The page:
A Time for Recommitment

by Dr. Debbie Weissman, President of the International Council of Christians and Jews

On Thursday, Sept. 6th, 2012, Jerusalem joined 8 other cities in the world–as far afield as Chicago, Sigtuna (Sweden) and Wellington (New Zealand)–in hosting a regional conference on the 2009 Berlin document.  That document, issued by the International Council of Christians and Jews, and now available in an attractive booklet in Hebrew (various languages, including Hebrew, are also available on-line at www.iccj.org), is a ground-breaking statement. It is the first time that a group of Christians and Jews assembled together and did their own soul-searching, together and in each other’s presence. The booklet contains a narrative history of the relationship and its transformation as well as four calls to Christians and the Churches, four calls to Jews and the Jewish communities, and four calls for joint action.

The conference in Jerusalem was held at the beautiful Adenauer Conference Center at Mishkenot Sha’a’nanim. There were four partners in the project: the ICCJ, the Adenauer Foundation (our partners, as well, in Berlin in 2009), the ICCI—Inter-religious Coordinating Council in Israel, headed by Rabbi Dr. Ron Kronish, and the Jerusalem Center for Jewish-Christians Relations, founded by the late Daniel Rossing, of blessed memory. The day was divided into 2 parts. From 14:00 to 18:00, there was a small (about 30 people) by-invitation seminar. All in Hebrew, no translation. The attendees included Orthodox, Conservative and Reform rabbis, academics, educators. There were three presentations–yours truly, Rabbi Ehud Bandel, and Hana Bendcowsky (of the JCJCR). Ehud pointed out that the ICCJ may actually be the only international organization at present whose President and First Vice-President both live in Israel.

We also had a fair amount of lively discussion, facilitated by Sarah Bernstein and Ophir Yarden. We discovered some new people who I hope will become involved now, in local inter-religious dialogue. Kudos to Ehud for translating and editing the booklet, and bringing it to print.

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Present Memories: ICCI Israeli-Palestinian-German Group Visits Yad VaShem

by Abby Alfred, ICCI intern

Last week, ICCI hosted a group of young adults from Germany who joined us for an intensive 5-day dialogue program with a group of Jews, Christians, and Muslims from Israel, entitled “Present Memories“. The program included discussions, joint learning, tours, and action, organized by ICCI in collaboration with German organization Evangelisches Jugend.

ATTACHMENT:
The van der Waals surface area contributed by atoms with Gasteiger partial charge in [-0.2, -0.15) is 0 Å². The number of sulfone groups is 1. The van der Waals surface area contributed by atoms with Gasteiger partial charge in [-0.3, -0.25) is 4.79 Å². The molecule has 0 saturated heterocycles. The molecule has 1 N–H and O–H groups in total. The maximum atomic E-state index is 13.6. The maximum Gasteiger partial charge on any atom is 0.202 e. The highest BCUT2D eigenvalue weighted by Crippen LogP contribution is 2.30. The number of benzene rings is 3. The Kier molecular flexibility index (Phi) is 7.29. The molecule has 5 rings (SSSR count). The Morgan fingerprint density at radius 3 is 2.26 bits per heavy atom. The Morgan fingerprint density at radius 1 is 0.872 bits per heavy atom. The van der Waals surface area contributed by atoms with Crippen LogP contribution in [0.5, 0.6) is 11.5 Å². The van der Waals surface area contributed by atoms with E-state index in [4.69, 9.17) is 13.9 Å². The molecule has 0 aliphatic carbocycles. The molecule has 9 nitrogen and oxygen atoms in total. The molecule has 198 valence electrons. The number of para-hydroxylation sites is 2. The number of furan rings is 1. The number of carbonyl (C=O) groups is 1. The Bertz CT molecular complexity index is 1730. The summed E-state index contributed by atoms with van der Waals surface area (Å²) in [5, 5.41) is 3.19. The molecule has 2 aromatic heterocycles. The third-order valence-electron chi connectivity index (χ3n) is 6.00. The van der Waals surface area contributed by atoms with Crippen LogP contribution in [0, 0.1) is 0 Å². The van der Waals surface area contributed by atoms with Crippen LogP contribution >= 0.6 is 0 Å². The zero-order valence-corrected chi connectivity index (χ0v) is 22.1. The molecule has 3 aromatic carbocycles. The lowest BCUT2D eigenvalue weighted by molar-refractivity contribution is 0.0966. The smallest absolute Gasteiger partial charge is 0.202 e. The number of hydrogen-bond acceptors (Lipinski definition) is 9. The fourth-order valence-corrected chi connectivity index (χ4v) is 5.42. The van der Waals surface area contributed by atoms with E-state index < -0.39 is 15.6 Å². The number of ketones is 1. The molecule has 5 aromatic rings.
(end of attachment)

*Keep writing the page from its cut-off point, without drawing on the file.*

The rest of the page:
On their third day together, the group members visited Yad Vashem. Visiting a Holocaust remembrance site was not a new experience for anyone — most of the Israelis and Palestinians had visited Yad Vashem several times before and the majority of Germans had visited Aushwitz and other concentration camps in Europe. But this was the first time these individuals explored this history together, German with Jew with Christian with Muslim.

The guide began this tour by presenting the two themes on which we should focus. He wanted us first to think about the dilemmas of the different groups involved at the time of the Holocaust, and next, how the construction of memory of the events shapes current day Israel.

As we entered the museum, we were first confronted with images of pre-Holocaust communities in Germany, where Jews were integrated in society and everything appeared normal and content. Our guide explained that, “in order to understand what happened, we have to understand what was destroyed.” We continued through the halls of the museum, watching the systematic dehumanization of the Jewish community in Germany through the use of children’s games, propaganda posters, ad campaigns, etc. One of the German group leaders later noted to me his shock at seeing a popular board game in which children “deported Jews”; he played a very similar game as a child, only he wasn’t deporting Jews, he was getting rid of bad guys.  He saw here how his cultural artifacts were manipulated to alter the world views of children just like him.